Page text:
Hello, dear reader!

I have a weakness for earthy autumnal tones, especially the color palette of leaves – ranging from yellow to brown, passing through red and plum.  It’s probably the reason why I’m so deeply in love with the Liberty print I used for my latest project! Yes, another Scout Tee… but they’re just so unbelievably comfortable! I mostly buy my sewing notions in a department store – that means I always have to pass through the women’s fashion department (among which is the French Comptoir des Cotonniers) first. I’m usually in deep thought, daydreaming about upcoming sewing projects, as I walk through uncountable racks of clothes. A few weeks ago, I spotted this lovely silk blouse with triangle cut-outs on the neckline… of course it immediately inspired me to try something very similar!

PATTERN: Scout Woven Tee by Grainline

FABRICS: Liberty “A Stitch in Time” print tana lawn

MODIFICATIONS: I lengthened the shirt and sleeves and added triangle cut-outs to the neckline and sleeves

THOUGHTS: Personally, I just love the loose and modern fit of the Scout Tee! It pairs so well with the cottony drape and unique softness of Liberty tana lawn. And I’m actually pleased with the look of the triangle cut-outs! They certainly add some visual interest to my otherwise rather monotonous fall outfits. I just need to choose carefully what I wear underneath.

Have a calm weekend!





  1. Louise, this is exquisite. Can you share a bit about how you did the cutouts?

    • Thank you, Heather! And I’m so sorry it took me so long to get back to you! I planned on sewing something similar for a friend for Christmas (to capture the whole process in pictures). Oh well, that never happened (due to our renovation plans!). To be honest, I fear that an accurate description probably exceeds my language skills (especially without any pictures!). But I’ll just try my best anyway! I actually used two different techniques for the neckline and for the sleeves, but both involve facings. Here are my steps for the neckline facing: (1) First, I created a pattern piece for a neckline facing. (2) I then cut out, interfaced and finished the lower edge of the neckline facing. (3) Next, I pinned the neckline facing to the front shirt (right sides together) and used tailor’s chalk to draw five triangles (easier with a template – oh, and don’t forget the seam allowance!). (4) I then carefully sewed along the triangles (using a shorter stitch length). (5) Next, I closely cut along the stitches and turned the facing to the inside of the front shirt (hiding the seam). (5) Lastly, it needed a good pressing, and after assembling the rest of the shirt, I carefully distributed and attached the bias tape to the neckline. I basically used the same technique for the sleeve facing, but since it’s only one triangle, I created a pattern piece for a single triangle facing (oh my, and this is the part where I am truly clueless as to how to describe it in words!). I basically added enough seam allowance to the triangle facing (about an 1/2 inch) so I could carefully fold the raw edges of the facings twice and secure it by topstitching. I truly hope this is helpful to you in any way! I actually prefer the look of the sleeve facing! I know, it sounds awfully complicated, but it’s not that hard after all… hope you’re having a great week! Love, Louise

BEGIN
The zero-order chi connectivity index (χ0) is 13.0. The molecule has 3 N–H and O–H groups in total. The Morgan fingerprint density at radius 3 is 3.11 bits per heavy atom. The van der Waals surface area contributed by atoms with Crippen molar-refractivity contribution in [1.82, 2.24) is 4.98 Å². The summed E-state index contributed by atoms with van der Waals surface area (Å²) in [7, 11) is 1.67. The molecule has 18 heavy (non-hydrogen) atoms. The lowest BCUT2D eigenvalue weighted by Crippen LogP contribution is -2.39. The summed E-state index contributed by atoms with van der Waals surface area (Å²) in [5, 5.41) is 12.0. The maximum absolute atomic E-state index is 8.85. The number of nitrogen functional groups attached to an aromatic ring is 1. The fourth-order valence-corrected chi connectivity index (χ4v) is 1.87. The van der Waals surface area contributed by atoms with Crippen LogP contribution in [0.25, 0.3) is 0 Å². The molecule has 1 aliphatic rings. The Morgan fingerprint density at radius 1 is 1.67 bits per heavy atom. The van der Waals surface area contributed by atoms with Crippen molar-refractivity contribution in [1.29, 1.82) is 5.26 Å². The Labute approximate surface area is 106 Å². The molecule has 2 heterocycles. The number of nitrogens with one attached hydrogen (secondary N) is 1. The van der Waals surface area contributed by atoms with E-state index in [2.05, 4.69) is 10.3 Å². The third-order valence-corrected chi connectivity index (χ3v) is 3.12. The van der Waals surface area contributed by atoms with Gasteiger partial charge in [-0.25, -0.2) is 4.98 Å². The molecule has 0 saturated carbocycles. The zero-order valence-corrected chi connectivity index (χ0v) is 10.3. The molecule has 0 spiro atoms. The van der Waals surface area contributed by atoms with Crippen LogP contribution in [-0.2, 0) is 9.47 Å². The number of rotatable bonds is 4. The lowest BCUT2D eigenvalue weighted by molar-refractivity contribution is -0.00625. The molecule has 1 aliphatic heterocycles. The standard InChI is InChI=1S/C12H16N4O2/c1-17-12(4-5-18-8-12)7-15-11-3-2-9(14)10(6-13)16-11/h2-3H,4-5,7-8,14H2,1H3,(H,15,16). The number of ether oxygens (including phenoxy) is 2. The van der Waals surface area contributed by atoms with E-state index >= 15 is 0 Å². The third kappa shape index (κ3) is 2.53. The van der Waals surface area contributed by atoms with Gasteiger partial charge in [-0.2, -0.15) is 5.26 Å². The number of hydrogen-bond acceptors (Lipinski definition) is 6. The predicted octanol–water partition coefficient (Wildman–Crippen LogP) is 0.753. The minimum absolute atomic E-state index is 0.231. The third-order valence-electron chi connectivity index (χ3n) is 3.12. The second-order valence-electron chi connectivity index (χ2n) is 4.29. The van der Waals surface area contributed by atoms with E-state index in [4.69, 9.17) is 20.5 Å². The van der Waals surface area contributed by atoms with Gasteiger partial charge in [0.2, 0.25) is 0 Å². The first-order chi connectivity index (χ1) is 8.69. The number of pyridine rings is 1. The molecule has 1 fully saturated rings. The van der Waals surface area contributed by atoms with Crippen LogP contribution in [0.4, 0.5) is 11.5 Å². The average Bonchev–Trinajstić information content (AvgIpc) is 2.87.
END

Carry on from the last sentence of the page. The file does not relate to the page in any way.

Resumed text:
2. Simply gorgeous work. And a perfect choice of Liberty print.

  3. I love the fabric and all the details you have designed. It´s absolutely gorgeous!

  4. This is so cool! I absolutely love it! I found you via the Grainline blog and I’m so glad I did!

  5. It’s a wonderful work!!! I love it!

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